This book is a must for students of late 18th and early 19th century Irish history and I enjoyed it very much - RECOMMENDED!

The Political Animal: An Anatomy
The Political Animal: An Anatomy
by Jeremy Paxman
Edition: Hardcover

5 of 6 people found the following review helpful
4.0 out of 5 stars Excellent read!, 21 Feb. 2003
I enjoyed this book from beginning to end. It is often amusing - though occasionally I found some efforts at amusement not that funny. The best effort at amusement, not one of Paxman's, was the reference to Churchill's quote "buggers can't be choosers" (which I had not heard before).
Anybody picking up this book will most certainly have opinions on the ambition and honesty of politicians. The actions and promises of politicians create their own stereotyping of themselves - if anything this book emphasises this stereotype. There seems to have been politicians of all types occupying the hallowed seats in the House of Commons. Every electorate deserves what it gets - and the British certainly got its fair share of liars and corrupt MPs.
I liked the style of bringing the reader from the aspiring MP seeking election right up through the ranks to Prime Minister.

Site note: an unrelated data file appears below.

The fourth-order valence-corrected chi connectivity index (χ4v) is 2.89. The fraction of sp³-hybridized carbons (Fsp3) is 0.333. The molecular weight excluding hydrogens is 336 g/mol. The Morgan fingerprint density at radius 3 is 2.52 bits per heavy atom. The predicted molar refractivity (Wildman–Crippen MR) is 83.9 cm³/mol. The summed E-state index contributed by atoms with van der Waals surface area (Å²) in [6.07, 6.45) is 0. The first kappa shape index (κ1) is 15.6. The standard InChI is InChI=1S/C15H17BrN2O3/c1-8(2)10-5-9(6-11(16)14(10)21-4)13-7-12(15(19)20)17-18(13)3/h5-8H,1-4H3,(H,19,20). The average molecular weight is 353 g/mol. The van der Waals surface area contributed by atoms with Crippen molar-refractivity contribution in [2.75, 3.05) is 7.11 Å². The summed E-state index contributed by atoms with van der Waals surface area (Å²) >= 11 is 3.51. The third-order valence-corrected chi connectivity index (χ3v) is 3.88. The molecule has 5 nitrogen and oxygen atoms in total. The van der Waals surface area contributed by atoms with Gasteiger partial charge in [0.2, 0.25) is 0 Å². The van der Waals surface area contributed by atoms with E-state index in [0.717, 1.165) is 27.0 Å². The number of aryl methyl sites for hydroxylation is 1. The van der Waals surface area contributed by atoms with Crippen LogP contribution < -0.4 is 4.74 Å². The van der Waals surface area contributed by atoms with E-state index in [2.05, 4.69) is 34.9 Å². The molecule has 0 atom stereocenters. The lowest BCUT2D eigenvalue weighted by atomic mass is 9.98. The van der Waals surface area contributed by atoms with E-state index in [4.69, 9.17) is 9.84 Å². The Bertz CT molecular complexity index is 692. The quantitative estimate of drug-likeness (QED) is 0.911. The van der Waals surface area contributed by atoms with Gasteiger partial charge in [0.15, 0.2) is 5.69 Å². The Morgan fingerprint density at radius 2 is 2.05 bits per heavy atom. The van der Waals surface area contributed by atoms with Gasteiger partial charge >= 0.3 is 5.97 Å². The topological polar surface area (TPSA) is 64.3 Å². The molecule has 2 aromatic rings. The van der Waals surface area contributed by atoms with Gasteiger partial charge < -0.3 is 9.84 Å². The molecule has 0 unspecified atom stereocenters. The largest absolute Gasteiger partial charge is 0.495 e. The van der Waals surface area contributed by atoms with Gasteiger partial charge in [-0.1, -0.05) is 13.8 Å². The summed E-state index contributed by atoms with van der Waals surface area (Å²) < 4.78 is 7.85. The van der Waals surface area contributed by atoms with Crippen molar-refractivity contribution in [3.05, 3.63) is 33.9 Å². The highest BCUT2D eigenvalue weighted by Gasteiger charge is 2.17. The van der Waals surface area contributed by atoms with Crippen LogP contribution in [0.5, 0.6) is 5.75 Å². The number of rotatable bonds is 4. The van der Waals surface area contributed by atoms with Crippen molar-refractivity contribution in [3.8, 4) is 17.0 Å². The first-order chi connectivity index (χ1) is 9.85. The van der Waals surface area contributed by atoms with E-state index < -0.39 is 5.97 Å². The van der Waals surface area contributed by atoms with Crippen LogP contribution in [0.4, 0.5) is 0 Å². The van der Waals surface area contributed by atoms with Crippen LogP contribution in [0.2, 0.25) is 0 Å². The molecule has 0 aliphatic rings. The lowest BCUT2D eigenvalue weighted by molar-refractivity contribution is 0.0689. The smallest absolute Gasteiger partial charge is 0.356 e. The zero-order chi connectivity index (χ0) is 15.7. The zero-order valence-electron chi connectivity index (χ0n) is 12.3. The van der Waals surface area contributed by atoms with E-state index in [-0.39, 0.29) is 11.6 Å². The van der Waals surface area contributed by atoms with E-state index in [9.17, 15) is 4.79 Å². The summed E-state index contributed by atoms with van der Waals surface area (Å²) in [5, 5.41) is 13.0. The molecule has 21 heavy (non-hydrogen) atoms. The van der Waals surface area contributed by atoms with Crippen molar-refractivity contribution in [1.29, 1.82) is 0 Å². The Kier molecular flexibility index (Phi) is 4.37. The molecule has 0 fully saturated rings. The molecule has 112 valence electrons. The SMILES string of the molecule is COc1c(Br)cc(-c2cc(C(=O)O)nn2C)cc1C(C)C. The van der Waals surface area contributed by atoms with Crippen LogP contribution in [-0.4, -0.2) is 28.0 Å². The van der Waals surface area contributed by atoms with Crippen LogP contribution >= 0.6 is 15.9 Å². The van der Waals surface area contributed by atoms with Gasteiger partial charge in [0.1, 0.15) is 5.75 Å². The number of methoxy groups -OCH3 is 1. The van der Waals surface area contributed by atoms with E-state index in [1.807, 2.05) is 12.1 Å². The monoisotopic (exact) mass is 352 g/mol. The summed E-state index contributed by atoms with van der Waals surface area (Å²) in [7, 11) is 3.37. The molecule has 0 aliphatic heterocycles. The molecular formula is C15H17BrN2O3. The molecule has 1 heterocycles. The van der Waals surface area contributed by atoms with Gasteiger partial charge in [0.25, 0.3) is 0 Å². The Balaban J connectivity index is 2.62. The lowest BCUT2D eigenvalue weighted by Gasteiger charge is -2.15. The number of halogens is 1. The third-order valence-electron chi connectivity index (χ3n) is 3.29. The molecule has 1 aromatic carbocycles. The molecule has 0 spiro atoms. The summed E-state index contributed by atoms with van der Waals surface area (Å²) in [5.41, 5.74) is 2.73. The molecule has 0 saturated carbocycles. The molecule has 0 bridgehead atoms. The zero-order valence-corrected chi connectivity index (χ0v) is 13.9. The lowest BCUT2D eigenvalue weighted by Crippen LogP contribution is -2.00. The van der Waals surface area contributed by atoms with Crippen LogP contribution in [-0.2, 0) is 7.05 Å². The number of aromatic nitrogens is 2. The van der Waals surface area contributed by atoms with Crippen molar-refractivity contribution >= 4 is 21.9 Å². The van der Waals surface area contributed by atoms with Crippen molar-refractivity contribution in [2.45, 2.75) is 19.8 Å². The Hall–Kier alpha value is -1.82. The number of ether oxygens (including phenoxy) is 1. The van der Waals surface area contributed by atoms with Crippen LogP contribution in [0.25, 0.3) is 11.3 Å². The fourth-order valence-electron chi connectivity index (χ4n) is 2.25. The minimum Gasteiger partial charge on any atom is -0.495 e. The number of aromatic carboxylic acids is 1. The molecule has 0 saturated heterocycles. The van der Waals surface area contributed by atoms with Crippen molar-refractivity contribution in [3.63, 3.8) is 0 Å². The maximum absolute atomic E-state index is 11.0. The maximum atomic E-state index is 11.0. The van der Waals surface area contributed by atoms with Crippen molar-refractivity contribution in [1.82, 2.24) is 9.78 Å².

This book could be written about any democracy - only the names and scandals will change. I'm sure there are rich pickings for aspiring authors to follow Paxman's example here.
It is easy to read and not too demanding on brain power - RECOMMENDED.

The Lost King of France: Revolution, Revenge and the Search for Louis XVII
The Lost King of France: Revolution, Revenge and the Search for Louis XVII
by Deborah Cadbury
Edition: Hardcover

4 of 7 people found the following review helpful
4.0 out of 5 stars Facinating story - no need for history of France, 5 Nov. 2002
I enjoyed this book having not before heard much about Louis XVII. The story of how genetic evidence was used to track down the real identity of Louis-Charles is facinating and well told. It was simple enough not to require a degree in Genetics, but detailed enough to follow how this identity was determined.
However, for the first part of the book, it felt like I was reading a biography of Marie-Antoinette. There was very little about the then Dauphin, as I'm sure it would have been difficult to find much interesting to write about a ten year old boy who died in 1795 (apologies to any ten-year olds reading this!). This build up was rather unnecessary in my view, and indeed would not provide much more information on the French revolution than that found in elementary school history books.
All in all, a very good read - with the suspense about Louis XVII and his imposters being kept right to the end.